As parents, we know how important books are to kids. It helps with brain development, intelligence, creativity, and it even aids with anxiety. Several writers have created books to teach your children how to deal with all types of emotions. Here are some books that help them when they feel anxious.
- Wilma Jean The Worry Machine
Before there were Lara Jean and her letters, there was Wilma Jean and her worries. Author Julia Cook was once a school counselor and teacher, which means she has a good idea of how to deal with anxiety. She’s come up with a funny book where kids can relate to Wilma Jean’s worries. It also provides parents and teachers with creative ways to deal with these instances. They can then assist kids in trying to control their anxiety.
- How Big Are Your Worries, Little Bear?
If you like beautiful illustrations, you’ll love this title by Jayneen Sanders. Little Bear has a lot of fears, just like many kids. But throughout the book, Mama Bear love, help, and compassion lead him to realize that maybe his worries aren’t that big after all.
- Listening With My Heart
Mom’s Choice Awards has given Gabi Garcia’s Listening With My Heart a gold seal of approval. This Honoring Excellence recipient doesn’t just tackle anxiety. It teaches kids self-love and kindness. From there, they can fight their worries and other forms of negativity.
- Pilar’s Worries
In this book by Victoria Sanchez, Pilar is a young girl who loves ballet. Her days practically revolve around dancing. From brushing her teeth to going to class, she dances her way through everything. But because she loves it so much, she worries greatly about her ballet auditions. Fear takes over her whole body, which isn’t exactly right for a dancer. Thankfully, she can deal with this, learning about anxiety and resilience.
- David And The Worry Beast
Anne Marie Guanci has come up with a book that showcases what it’s like to fixate on something. Little basketball player David obsesses over a missed shot during a game. He worries that his parents are disappointed with him and that his teammates hate him. To top it all off, he even has a big test coming up. Worry is literally like a creature that clings on to you. In the end, opening up to his parents and the school nurse helped him tame this beast.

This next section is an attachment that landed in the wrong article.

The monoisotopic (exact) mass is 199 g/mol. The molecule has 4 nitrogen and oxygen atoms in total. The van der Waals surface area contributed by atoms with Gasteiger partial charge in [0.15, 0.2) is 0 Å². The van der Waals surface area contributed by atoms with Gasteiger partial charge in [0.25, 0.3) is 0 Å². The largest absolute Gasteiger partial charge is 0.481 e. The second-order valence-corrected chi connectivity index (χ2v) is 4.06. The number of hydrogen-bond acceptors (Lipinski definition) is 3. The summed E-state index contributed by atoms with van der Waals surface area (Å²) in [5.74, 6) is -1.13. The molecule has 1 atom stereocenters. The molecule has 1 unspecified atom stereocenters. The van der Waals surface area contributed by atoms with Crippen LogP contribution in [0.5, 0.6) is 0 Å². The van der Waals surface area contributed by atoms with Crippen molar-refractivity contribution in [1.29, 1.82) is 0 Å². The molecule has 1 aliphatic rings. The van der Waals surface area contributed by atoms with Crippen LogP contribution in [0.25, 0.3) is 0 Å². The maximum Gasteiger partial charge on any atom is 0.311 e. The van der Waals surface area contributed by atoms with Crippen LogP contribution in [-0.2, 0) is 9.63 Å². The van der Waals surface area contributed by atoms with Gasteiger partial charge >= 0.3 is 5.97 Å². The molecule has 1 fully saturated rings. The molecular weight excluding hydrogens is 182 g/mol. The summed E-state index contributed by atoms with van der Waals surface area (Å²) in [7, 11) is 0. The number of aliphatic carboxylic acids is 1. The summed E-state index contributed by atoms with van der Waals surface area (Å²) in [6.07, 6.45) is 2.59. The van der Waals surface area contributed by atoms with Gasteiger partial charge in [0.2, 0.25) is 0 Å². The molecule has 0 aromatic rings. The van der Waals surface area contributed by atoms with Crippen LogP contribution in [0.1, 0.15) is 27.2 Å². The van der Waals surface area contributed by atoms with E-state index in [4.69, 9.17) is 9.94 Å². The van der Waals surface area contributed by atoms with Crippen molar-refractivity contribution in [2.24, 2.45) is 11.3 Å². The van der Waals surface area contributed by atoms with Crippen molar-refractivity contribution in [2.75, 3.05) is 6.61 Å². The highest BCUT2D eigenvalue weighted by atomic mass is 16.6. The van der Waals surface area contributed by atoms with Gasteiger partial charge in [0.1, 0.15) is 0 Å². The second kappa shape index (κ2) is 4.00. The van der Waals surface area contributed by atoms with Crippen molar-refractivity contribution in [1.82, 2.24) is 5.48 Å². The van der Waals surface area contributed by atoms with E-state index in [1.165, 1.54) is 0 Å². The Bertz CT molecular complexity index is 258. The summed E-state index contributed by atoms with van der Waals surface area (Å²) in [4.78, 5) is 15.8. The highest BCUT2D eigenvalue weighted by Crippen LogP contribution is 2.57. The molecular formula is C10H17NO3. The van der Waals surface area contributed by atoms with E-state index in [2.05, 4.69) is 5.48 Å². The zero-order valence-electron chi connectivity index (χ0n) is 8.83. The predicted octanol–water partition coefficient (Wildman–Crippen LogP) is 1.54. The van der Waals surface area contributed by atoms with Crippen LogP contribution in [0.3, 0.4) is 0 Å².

- Stuff That Sucks
On some days, everything sucks. Geared towards adolescents, Stuff That Sucks is your teen’s guide to anxiety. Ben Sedley is a psychologist that shows the youth that negative emotions aren’t always bad. What they have to do is to learn how to control it. To do this, he helps them figure out how to accept things they can’t change and commit to things that they can.
- Hey, Warrior
This book by Karen Young with illustrations from Norvile Dovidonyte is a beautiful and informative book for kids 5 and up. With the use of gorgeous art, the book teaches kids the specifics of anxiety. This information includes physical symptoms and how to deal with them. It takes root in the idea that knowing the right facts will help kids manage their emotions better.
Ann Stott’s Always is comfort in the form of a book. The child in this story feels anxious, thinking that his mother will stop loving him if he makes mistakes. He asks his mother questions that show just how worried he is. But his mother reassures him that she would love him no matter what. This endearing and charming book will be sure to be a favorite in your child’s bookshelf.
- Help Your Dragon Deal With Anxiety
Forget trying to train them. This book is about helping your dragon deal with anxiety. Steve Herman has come up with a cute story about a boy and his dragon. The latter is a fun companion to the former. They play together and eat together. But the dragon has a hard time not worrying. He always thinks about “what-if” scenarios. But it’s a good thing that his best friend is right there beside him to help.
Everyone worries about something. Even kids can feel anxious. But when it becomes too heavy for them to handle, it becomes a real problem. Thankfully, there are fun ways to learn how to manage anxiety. Books can be a helpful and creative tool to keep your kids’ worries in check.